2023 Kia Niro PHEV
1 x electric motor, 64.8-kWh battery
1.6L I4, 1 x electric motor, 11.1-kWh battery
201 hp, 188 lb-ft
180 hp, 195 lb-ft
US Energy Efficiency (combined)
CAD Energy Efficiency (combined)
2.1 Le/100 km
2.1 Le/100 km
253 mi / 407 km
33 mi / 55 km
Total Range (combined)
253 mi / 407 km
519 mi / 835 km
Niro EV: Kia has massaged the previous-gen Niro EV's powertrain for this second act. Battery capacity is a healthy 64.8 kilowatt-hours, with one electric motor on the front axle drawing power. Official figures are 201 horsepower and 180 pound-feet of torque.
On the road, the EV excels at everyday tasks. It's not abruptly quick like most modern EVs—blame the comparatively mild torque figure—but that's a positive in our eyes. It's easy to be smooth with the EV, and that smoothness is key if you want to hit the 253 miles (407 kilometers) of range on a single charge. Speaking of, the EV doesn't get the E-GMP quick-charge setup, capping at 85 kW on a DC source, which should get the battery back to 80-percent state of charge (SoC) in about 45 minutes.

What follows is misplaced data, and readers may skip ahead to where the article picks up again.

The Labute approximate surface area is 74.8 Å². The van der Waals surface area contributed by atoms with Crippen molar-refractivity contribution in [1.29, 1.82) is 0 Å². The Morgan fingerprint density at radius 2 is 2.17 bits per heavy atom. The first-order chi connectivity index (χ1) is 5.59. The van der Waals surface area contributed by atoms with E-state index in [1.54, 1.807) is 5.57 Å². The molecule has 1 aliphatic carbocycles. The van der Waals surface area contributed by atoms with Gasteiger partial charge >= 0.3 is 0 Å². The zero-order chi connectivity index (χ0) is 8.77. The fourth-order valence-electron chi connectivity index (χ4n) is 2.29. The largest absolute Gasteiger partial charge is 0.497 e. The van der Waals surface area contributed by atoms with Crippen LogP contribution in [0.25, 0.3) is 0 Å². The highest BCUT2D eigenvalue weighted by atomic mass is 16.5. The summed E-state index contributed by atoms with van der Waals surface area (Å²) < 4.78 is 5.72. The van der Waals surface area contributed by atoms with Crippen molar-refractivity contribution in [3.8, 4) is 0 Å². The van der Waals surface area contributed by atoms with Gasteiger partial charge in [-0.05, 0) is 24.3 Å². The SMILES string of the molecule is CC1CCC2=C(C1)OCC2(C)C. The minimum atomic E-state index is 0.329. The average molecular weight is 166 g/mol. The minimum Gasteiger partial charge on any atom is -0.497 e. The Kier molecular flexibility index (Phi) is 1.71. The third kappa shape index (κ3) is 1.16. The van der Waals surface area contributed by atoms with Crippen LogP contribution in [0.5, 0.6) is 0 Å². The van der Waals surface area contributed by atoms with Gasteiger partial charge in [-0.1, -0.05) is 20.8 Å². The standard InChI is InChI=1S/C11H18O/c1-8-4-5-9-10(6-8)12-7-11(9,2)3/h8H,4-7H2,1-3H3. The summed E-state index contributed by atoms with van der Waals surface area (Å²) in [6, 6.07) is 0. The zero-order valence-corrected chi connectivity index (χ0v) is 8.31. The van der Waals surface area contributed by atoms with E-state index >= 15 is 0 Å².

Naturally, the EV is quiet on the road, and it rides with a softness that makes it clear comfort is king. Large bumps send a lot of noise into the cabin, however, particularly from the rear axle. The steering is clean and light, and the brake pedal feel is natural. There are multiple regenerative braking options, and the most aggressive turns the Niro EV into a genuine one-pedal experience.
Niro PHEV: In an unexpected switch, the PHEV is the torquier choice here. This plug-in Niro runs an efficient 1.6-liter inline four alongside a 62-kW electric motor, with combined outputs of 180 hp and 195 lb-ft of torque. The motor pulls from an 11.1-kWh battery pack; play your cards right, and it'll do 33 miles (55 km) on nothing but battery power.